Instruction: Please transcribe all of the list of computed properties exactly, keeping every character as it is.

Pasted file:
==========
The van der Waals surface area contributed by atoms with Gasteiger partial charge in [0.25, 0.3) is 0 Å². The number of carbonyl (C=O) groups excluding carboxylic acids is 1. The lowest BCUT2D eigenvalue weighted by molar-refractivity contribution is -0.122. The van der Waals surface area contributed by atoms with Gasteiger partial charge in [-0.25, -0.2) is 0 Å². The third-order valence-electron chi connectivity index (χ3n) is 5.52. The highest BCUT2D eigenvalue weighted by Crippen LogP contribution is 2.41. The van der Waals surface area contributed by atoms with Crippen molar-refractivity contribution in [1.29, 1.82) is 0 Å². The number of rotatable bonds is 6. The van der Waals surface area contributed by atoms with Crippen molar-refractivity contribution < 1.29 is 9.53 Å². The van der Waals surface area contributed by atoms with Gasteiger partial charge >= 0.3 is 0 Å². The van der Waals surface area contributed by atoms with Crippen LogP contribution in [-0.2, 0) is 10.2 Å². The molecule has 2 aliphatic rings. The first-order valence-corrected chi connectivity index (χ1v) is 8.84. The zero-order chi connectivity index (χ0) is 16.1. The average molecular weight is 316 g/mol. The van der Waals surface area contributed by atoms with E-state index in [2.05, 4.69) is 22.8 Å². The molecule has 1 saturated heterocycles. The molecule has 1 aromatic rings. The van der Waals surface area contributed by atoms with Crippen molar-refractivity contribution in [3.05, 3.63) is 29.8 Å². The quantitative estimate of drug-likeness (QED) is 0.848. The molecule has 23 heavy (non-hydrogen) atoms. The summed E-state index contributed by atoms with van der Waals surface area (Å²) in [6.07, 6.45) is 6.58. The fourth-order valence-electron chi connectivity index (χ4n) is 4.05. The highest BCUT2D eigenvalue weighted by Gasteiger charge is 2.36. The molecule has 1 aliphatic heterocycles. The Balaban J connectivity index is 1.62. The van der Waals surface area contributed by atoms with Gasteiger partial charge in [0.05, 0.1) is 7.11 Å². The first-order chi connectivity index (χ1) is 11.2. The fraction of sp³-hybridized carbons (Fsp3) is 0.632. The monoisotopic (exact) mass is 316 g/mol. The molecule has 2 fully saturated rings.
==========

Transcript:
The van der Waals surface area contributed by atoms with Gasteiger partial charge in [0.25, 0.3) is 0 Å². The number of carbonyl (C=O) groups excluding carboxylic acids is 1. The lowest BCUT2D eigenvalue weighted by molar-refractivity contribution is -0.122. The van der Waals surface area contributed by atoms with Gasteiger partial charge in [-0.25, -0.2) is 0 Å². The third-order valence-electron chi connectivity index (χ3n) is 5.52. The highest BCUT2D eigenvalue weighted by Crippen LogP contribution is 2.41. The van der Waals surface area contributed by atoms with Crippen molar-refractivity contribution in [1.29, 1.82) is 0 Å². The number of rotatable bonds is 6. The van der Waals surface area contributed by atoms with Crippen molar-refractivity contribution < 1.29 is 9.53 Å². The van der Waals surface area contributed by atoms with Gasteiger partial charge >= 0.3 is 0 Å². The van der Waals surface area contributed by atoms with Crippen LogP contribution in [-0.2, 0) is 10.2 Å². The molecule has 2 aliphatic rings. The first-order valence-corrected chi connectivity index (χ1v) is 8.84. The zero-order chi connectivity index (χ0) is 16.1. The average molecular weight is 316 g/mol. The van der Waals surface area contributed by atoms with E-state index in [2.05, 4.69) is 22.8 Å². The molecule has 1 saturated heterocycles. The molecule has 1 aromatic rings. The van der Waals surface area contributed by atoms with Crippen molar-refractivity contribution in [3.05, 3.63) is 29.8 Å². The quantitative estimate of drug-likeness (QED) is 0.848. The molecule has 23 heavy (non-hydrogen) atoms. The summed E-state index contributed by atoms with van der Waals surface area (Å²) in [6.07, 6.45) is 6.58. The fourth-order valence-electron chi connectivity index (χ4n) is 4.05. The highest BCUT2D eigenvalue weighted by Gasteiger charge is 2.36. The molecule has 1 aliphatic heterocycles. The Balaban J connectivity index is 1.62. The van der Waals surface area contributed by atoms with Gasteiger partial charge in [0.05, 0.1) is 7.11 Å². The first-order chi connectivity index (χ1) is 11.2. The fraction of sp³-hybridized carbons (Fsp3) is 0.632. The monoisotopic (exact) mass is 316 g/mol. The molecule has 2 fully saturated rings.